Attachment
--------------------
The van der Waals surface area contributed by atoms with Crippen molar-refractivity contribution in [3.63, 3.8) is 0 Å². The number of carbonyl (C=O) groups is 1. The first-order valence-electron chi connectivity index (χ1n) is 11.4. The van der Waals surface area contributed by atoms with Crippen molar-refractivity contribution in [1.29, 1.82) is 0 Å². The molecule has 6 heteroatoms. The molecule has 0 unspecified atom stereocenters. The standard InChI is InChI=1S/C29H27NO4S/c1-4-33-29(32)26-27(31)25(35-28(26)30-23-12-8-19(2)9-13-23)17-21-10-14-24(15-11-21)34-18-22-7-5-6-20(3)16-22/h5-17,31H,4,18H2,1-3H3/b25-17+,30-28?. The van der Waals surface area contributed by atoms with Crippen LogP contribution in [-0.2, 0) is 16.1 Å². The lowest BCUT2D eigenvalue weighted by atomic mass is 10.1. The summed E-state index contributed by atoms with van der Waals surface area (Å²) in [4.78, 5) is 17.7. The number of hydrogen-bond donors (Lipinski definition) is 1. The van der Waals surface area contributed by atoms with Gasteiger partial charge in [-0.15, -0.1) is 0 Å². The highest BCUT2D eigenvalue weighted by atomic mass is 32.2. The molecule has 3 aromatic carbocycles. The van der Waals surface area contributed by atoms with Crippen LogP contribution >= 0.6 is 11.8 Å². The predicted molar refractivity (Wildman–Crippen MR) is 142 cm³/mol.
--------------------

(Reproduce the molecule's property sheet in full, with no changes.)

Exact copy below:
The van der Waals surface area contributed by atoms with Crippen molar-refractivity contribution in [3.63, 3.8) is 0 Å². The number of carbonyl (C=O) groups is 1. The first-order valence-electron chi connectivity index (χ1n) is 11.4. The van der Waals surface area contributed by atoms with Crippen molar-refractivity contribution in [1.29, 1.82) is 0 Å². The molecule has 6 heteroatoms. The molecule has 0 unspecified atom stereocenters. The standard InChI is InChI=1S/C29H27NO4S/c1-4-33-29(32)26-27(31)25(35-28(26)30-23-12-8-19(2)9-13-23)17-21-10-14-24(15-11-21)34-18-22-7-5-6-20(3)16-22/h5-17,31H,4,18H2,1-3H3/b25-17+,30-28?. The van der Waals surface area contributed by atoms with Crippen LogP contribution in [-0.2, 0) is 16.1 Å². The lowest BCUT2D eigenvalue weighted by atomic mass is 10.1. The summed E-state index contributed by atoms with van der Waals surface area (Å²) in [4.78, 5) is 17.7. The number of hydrogen-bond donors (Lipinski definition) is 1. The van der Waals surface area contributed by atoms with Gasteiger partial charge in [-0.15, -0.1) is 0 Å². The highest BCUT2D eigenvalue weighted by atomic mass is 32.2. The molecule has 3 aromatic carbocycles. The van der Waals surface area contributed by atoms with Crippen LogP contribution >= 0.6 is 11.8 Å². The predicted molar refractivity (Wildman–Crippen MR) is 142 cm³/mol.